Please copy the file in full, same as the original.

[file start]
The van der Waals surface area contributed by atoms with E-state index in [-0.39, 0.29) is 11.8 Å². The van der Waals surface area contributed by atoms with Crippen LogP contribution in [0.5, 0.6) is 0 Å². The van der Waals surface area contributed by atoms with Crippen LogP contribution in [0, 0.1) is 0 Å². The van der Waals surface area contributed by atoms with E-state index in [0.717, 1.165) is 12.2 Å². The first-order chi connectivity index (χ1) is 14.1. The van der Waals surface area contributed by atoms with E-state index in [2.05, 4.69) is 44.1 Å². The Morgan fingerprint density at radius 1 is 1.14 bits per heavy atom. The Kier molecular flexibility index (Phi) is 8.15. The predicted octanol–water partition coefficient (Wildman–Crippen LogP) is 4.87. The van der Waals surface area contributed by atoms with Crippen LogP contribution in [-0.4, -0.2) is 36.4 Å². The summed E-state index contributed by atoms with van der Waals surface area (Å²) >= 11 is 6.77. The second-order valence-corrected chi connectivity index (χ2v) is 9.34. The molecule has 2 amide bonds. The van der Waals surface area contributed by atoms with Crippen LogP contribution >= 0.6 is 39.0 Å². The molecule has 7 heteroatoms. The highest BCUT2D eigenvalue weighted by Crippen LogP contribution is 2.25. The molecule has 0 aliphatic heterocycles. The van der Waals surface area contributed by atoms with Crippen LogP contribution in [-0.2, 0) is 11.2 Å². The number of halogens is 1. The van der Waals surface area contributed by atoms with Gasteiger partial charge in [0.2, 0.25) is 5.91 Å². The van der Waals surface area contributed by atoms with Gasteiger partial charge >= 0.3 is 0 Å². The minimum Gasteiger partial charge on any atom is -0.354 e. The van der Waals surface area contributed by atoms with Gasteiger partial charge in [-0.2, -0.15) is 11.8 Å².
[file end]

The van der Waals surface area contributed by atoms with E-state index in [-0.39, 0.29) is 11.8 Å². The van der Waals surface area contributed by atoms with Crippen LogP contribution in [0.5, 0.6) is 0 Å². The van der Waals surface area contributed by atoms with Crippen LogP contribution in [0, 0.1) is 0 Å². The van der Waals surface area contributed by atoms with E-state index in [0.717, 1.165) is 12.2 Å². The first-order chi connectivity index (χ1) is 14.1. The van der Waals surface area contributed by atoms with E-state index in [2.05, 4.69) is 44.1 Å². The Morgan fingerprint density at radius 1 is 1.14 bits per heavy atom. The Kier molecular flexibility index (Phi) is 8.15. The predicted octanol–water partition coefficient (Wildman–Crippen LogP) is 4.87. The van der Waals surface area contributed by atoms with Crippen LogP contribution in [-0.4, -0.2) is 36.4 Å². The summed E-state index contributed by atoms with van der Waals surface area (Å²) >= 11 is 6.77. The second-order valence-corrected chi connectivity index (χ2v) is 9.34. The molecule has 2 amide bonds. The van der Waals surface area contributed by atoms with Crippen LogP contribution >= 0.6 is 39.0 Å². The molecule has 7 heteroatoms. The highest BCUT2D eigenvalue weighted by Crippen LogP contribution is 2.25. The molecule has 0 aliphatic heterocycles. The van der Waals surface area contributed by atoms with Crippen LogP contribution in [-0.2, 0) is 11.2 Å². The number of halogens is 1. The van der Waals surface area contributed by atoms with Gasteiger partial charge in [0.2, 0.25) is 5.91 Å². The van der Waals surface area contributed by atoms with Gasteiger partial charge >= 0.3 is 0 Å². The minimum Gasteiger partial charge on any atom is -0.354 e. The van der Waals surface area contributed by atoms with Gasteiger partial charge in [-0.2, -0.15) is 11.8 Å².